December 2, 2013 9:54 am -

Baton_Rouge_Louisiana_waterfront_aerial_viewAs America becomes more cross-cultural and multicultural, a handful of Southern descendants of Europeans who slaughtered natives and turned kidnapped Africans into chattel make more harshly militant moves to preserve their Confederacy. The latest example comes from affluent white residents of Louisiana’s capitol, fueled by greed and bigotry, who aren’t calling their scheme “apartheid,” but let’s face it: that’s precisely what it is:

The predominantly white and wealthy residents of the southern area of Baton Rouge have proposed seceding from the city proper and incorporating into a new one to be called “St. George.”

The movement began as an effort to create a new school district, but after the state legislature repeatedly mothballed its proposals — claiming that they could not approve an independent school district that was unaffiliated with a city — organizers shifted their energies to the creation of “St. George.”

The new city would be the fifth largest in the state, with over 107,000 residents, and would include two of the largest tax revenue bases in the state: Perkins Rowe and the Mall of Louisiana. A study by the Baton Rouge Area Chamber concluded that Baton Rouge residents “will be disproportionately paying taxes to the proposed municipality,” given city governance’s reliance on sales tax revenues.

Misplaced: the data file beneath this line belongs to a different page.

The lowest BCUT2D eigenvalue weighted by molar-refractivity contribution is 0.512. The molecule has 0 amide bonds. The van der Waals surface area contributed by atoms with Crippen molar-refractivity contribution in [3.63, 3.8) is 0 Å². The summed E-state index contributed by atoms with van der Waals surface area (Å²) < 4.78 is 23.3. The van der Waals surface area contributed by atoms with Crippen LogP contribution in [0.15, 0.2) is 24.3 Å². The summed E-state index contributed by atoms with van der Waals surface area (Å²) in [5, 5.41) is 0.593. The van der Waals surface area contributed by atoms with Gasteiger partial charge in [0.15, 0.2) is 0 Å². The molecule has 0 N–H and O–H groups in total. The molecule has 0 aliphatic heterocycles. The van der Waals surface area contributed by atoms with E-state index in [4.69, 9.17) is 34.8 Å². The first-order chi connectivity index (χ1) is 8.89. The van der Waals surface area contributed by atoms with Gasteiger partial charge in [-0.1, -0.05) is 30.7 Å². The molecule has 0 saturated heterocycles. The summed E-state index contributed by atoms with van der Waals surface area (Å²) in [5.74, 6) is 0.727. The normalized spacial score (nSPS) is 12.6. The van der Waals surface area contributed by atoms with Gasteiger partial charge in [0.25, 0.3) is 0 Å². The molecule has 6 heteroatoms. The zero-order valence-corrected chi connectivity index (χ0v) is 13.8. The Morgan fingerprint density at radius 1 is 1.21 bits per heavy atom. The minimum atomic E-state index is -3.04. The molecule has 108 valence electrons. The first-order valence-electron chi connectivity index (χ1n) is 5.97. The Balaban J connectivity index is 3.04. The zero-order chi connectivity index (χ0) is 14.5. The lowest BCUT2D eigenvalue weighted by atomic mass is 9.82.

If the succession were successful, the study claimed, it “could entail the dissolution of the present system of governance.”

John Fregonese, a city-planner responsible for the much-lauded FutureBR plan, said that “[t]he idea of creating a city like this — I can’t find another place in the United States where it would cause so much turmoil.”

“The problem is that the whole parish built a major retail center there,” Fregonese said. “You have $90 million go from one hand to another and that’s going to cause a major catastrophe to the finances of this parish.”

D.B. Hirsch
D.B. Hirsch is a political activist, news junkie, and retired ad copy writer and spin doctor. He lives in Brooklyn, New York.